UK GDP confirms recession but business investment up

The first estimate of the economic growth data for the fourth quarter of 2023 shows the UK economy shrinking by 0.3% in those three months. Add that to the 0.1% contraction in the three months to September, and the mainstream media are overjoyed because they can now report that the UK is in recession. i.e. two questers of contraction. They love a bad news story. However, sterling hasn’t ‘collapsed’, as I saw it described in one report this morning. The pound is 1/4 of a cent down against the US dollar at $1.2550 and 1/5 of a cent lower against the euro at €1.690. We were at these same levels 9 days ago. The reason for sterling’s relative stability is that the markets were already expecting poor data on be GDP front and the other data we saw this morning showed an annual rise in business investment of 3.7% boosted by a quarterly rise of 1.5%, making last month’s contraction of 2.8% look like a blip on the chart. In a very busy morning of data for the UK, we also saw strong industrial production and manufacturing production data, the latter report delivering a 2.3% growth figure for the year to December. Throw in the fact that labour productivity was up 0.7%, well above the market expectations, and the whole data set doesn’t look quite so dire. So, whilst sterling is down on the week there are clearly sterling buyers out there and the pound is being reasonably well supported. The next challenge for the pound is tomorrow’s release of retail sales data for January. The forecasts are quite positive, so Sterling buyers may see today as their opportunity to bag a cheap quid or several.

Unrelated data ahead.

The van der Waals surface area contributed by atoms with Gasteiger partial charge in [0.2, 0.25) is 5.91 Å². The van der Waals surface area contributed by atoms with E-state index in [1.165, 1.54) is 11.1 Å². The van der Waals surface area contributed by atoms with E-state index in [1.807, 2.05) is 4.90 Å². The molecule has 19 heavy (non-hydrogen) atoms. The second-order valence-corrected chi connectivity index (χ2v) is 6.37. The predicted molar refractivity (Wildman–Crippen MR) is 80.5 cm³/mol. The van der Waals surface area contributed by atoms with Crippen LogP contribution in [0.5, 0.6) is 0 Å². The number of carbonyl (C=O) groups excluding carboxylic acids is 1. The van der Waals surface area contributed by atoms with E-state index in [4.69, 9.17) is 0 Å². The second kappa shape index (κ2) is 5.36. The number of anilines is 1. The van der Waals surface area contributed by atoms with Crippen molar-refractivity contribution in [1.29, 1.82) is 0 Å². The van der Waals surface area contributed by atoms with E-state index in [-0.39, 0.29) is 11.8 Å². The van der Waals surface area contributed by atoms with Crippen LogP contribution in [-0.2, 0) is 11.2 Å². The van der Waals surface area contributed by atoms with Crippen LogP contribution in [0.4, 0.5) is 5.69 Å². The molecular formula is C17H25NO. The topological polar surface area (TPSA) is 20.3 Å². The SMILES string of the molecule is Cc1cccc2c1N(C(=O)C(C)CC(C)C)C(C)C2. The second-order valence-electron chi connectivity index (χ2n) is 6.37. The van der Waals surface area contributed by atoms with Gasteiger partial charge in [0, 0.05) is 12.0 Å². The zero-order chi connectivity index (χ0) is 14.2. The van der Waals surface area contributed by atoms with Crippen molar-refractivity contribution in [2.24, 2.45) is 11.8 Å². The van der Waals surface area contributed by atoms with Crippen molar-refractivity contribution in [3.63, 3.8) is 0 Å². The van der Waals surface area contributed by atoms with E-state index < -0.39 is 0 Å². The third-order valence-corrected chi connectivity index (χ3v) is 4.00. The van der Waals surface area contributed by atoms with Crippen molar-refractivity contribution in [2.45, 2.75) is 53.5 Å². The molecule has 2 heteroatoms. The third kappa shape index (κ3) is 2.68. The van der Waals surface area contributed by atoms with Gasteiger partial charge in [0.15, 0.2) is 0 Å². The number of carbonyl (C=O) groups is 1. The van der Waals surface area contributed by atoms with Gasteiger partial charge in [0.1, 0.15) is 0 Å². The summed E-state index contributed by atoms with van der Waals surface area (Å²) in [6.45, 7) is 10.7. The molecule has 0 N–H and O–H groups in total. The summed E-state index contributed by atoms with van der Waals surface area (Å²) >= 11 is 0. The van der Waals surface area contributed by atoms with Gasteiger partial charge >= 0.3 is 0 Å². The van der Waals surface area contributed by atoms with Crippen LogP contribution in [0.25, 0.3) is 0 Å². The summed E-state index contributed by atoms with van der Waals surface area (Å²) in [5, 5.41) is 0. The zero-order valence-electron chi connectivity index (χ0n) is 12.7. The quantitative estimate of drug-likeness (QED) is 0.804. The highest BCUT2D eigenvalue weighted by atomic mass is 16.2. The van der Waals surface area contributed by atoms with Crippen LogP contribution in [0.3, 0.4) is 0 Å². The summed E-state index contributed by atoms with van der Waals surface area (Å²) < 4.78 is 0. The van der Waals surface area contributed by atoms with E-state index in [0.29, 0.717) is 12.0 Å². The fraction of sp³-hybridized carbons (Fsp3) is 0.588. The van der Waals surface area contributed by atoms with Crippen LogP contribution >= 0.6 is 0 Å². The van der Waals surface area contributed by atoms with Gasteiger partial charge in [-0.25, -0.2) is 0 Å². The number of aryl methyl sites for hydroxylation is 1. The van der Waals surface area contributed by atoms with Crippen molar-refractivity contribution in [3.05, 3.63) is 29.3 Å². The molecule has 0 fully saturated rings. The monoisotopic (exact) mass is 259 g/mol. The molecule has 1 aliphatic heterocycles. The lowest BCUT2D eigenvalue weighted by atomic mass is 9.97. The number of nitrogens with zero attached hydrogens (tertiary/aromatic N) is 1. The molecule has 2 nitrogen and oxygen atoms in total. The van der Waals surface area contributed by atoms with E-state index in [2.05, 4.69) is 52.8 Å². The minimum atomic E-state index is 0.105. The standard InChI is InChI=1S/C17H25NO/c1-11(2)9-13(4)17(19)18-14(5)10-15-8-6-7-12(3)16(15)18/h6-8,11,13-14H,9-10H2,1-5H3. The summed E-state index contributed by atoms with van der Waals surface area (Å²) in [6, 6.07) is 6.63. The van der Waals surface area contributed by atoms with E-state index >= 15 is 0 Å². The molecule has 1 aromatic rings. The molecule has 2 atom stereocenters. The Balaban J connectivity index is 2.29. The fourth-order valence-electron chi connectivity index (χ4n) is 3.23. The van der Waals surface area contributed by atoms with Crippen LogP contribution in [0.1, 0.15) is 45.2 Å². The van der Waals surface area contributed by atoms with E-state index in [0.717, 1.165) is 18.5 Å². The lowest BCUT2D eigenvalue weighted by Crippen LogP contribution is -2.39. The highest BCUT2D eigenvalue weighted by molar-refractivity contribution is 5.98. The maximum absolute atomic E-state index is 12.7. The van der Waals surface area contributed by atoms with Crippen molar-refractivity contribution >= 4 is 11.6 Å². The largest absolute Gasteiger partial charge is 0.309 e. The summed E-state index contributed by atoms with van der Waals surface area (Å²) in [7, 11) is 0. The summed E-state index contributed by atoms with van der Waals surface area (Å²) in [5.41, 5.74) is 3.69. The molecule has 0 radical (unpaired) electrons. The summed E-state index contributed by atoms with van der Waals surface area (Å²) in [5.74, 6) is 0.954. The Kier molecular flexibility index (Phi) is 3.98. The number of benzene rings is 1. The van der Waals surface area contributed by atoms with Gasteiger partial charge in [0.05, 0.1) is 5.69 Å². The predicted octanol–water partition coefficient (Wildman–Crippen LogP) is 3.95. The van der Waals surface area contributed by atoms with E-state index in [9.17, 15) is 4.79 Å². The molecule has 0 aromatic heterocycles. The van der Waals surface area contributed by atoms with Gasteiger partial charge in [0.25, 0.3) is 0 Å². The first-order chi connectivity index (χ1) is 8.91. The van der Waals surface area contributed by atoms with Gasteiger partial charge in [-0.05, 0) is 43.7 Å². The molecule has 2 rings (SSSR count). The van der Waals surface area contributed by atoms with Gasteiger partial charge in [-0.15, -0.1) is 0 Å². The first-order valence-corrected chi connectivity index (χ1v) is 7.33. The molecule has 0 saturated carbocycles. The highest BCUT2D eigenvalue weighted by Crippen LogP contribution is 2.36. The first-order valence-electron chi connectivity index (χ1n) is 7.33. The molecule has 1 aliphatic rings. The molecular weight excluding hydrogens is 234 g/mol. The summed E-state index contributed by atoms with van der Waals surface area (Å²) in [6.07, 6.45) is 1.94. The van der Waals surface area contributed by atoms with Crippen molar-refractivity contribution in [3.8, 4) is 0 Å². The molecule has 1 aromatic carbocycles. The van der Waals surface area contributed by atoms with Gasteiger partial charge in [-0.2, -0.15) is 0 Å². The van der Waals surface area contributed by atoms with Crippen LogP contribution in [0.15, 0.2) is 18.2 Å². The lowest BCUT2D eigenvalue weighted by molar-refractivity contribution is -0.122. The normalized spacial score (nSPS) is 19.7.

Aussie unemployment at two-year high

With negligible growth in the number of people in work in Australia, the unemployment rate ticked up to a 2-year high of 4.1%. This will undoubtedly turn up the volume on those calls for the Reserve Bank of Australia to start cutting interest rates, loosening the bindings on the Aussie economy. Whether they will hear the call is an entirely different question. Despite this data, the UK GDP numbers allowed the GBP/AUD rate to slide a little. This pair starts the morning at AUD 1.9315, which is almost exactly where we started this week, out of the midweek spike we saw to AUD 1.9525. We don’t have any Australian data overnight tonight but we do have UK retail sales data in the morning. Expect further volatility in this pair.